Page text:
Infographics

The Barcode Turns 60 Years Old

I can’t remember a world in which we did not have barcodes and I’ve been around for awhile! And yet, I haven’t been around quite as long as the old familiar barcode which is turning 60 this month. The original patent for what we know today as the modern barcode was granted on October 7, 1952 to Norman Joseph Woodland and Bernard Silver, its inventors.

Did you know that the very first use of barcodes was to label railroad cars, but they were not commercially successful until they were used to automate supermarket checkout systems, a task for which they have become almost universal? How about the fact that the first bar code was printed on a pack of Wrigley’s chewing gum? Or that the very first bar code had only four lines?

The following infographic, published by Wasp Barcode, offers more history and fun facts like the ones above, as well as how the bar code came to be, its practical uses, and how industries have implemented the technology today.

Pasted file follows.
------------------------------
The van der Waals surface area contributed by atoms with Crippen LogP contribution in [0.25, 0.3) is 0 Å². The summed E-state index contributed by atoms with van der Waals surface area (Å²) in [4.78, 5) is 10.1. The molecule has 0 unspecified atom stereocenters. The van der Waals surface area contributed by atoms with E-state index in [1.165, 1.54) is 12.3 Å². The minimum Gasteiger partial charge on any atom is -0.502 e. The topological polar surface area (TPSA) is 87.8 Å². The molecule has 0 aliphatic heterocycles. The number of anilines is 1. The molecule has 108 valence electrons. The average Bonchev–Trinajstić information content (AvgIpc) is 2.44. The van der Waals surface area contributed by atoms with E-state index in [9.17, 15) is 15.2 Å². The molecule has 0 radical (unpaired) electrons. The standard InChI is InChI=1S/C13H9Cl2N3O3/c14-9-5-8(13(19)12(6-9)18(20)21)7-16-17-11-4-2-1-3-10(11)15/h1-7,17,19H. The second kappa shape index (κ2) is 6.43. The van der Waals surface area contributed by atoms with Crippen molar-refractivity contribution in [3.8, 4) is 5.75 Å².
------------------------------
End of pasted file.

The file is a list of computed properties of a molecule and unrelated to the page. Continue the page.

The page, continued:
Barcode Scanner 60th1 637x4456 The Barcode Turns 60 Years Old

ed26b75445e2469790ca4d2571d4e6ed 64 The Barcode Turns 60 Years Old
David Wallace, co-founder and CEO of SearchRank, is a recognized expert in the industry of search and social media marketing. Since 1997, David has been involved in developing successful search engine and social media marketing campaigns for large and small businesses. In additions to his duties at SearchRank, David is editor in chief at Infographic Journal, a blog featuring some today's best infographics and data visualizations.
ed26b75445e2469790ca4d2571d4e6ed 64 The Barcode Turns 60 Years Old

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4 thoughts on “The Barcode Turns 60 Years Old

  1. I think the barcode and all its modern derivatives will become ever more important in the mobile world since devices all come with cameras now. Voice too will become a more and more important input element but visual images can be picked up with much less noise. This area deserves much more attention than it seems to get.

  2. What crap a bar code without a laser reader is useless. No barcode could be used before lasers!